Author : Baroness Orczy
And yet people found the opportunity to amuse themselves, to dance and to go to the theatre, to enjoy music
and open-air cafes and promenades in the Palais Royal.
New fashions in dress made their appearance, milliners produced fresh "creations," and jewellers were not
idle. A grim sense of humour, born of the very intensity of ever-present danger, had dubbed the cut of certain
tunics "tete tranche," or a favourite ragout was called "a la guillotine."
On three evenings only during the past memorable four and a half years did the theatres close their doors, and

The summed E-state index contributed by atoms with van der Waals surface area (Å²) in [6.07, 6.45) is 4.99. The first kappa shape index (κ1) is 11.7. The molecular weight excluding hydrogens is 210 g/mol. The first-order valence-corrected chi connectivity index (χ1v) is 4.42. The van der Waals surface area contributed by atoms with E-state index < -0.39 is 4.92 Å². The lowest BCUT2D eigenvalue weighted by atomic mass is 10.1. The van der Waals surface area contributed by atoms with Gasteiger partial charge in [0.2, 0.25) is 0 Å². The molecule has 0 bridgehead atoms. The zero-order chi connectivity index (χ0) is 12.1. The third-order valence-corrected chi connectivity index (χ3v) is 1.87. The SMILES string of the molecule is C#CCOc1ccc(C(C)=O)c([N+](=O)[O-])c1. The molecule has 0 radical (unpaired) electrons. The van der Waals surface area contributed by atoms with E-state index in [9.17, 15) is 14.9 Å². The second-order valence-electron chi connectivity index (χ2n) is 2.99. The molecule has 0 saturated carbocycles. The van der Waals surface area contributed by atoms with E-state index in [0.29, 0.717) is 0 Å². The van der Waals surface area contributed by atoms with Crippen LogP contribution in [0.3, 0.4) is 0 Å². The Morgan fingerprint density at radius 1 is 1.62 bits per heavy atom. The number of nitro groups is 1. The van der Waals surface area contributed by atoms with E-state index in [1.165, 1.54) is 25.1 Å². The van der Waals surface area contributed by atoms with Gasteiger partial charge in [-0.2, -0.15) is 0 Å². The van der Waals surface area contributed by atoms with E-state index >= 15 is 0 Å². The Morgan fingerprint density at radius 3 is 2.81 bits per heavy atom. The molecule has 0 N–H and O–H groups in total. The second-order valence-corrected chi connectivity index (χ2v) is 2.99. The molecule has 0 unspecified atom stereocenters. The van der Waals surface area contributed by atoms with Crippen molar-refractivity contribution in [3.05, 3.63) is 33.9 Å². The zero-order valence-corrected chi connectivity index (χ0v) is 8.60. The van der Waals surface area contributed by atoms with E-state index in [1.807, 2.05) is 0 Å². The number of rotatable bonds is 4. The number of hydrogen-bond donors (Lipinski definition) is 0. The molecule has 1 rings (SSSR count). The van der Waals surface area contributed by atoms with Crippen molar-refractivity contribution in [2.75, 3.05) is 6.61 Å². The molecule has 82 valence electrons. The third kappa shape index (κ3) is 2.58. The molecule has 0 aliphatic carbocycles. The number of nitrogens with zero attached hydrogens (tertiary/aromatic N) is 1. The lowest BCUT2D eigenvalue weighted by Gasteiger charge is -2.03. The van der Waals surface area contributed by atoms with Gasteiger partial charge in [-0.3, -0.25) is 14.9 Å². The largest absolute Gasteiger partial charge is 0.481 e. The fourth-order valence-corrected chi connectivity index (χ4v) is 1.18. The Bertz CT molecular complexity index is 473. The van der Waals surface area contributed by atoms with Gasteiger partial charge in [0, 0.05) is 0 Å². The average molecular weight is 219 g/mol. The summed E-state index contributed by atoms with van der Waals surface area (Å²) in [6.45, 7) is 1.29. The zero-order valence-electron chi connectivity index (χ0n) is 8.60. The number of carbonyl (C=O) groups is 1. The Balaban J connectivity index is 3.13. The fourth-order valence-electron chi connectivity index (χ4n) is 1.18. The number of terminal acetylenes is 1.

these evenings were the ones immediately following that terrible 2nd of September the day of the butchery
outside the Abbaye prison, when Paris herself was aghast with horror, and the cries of the massacred might
have drowned the calls of the audience whose hands upraised for plaudits would still be dripping with blood.
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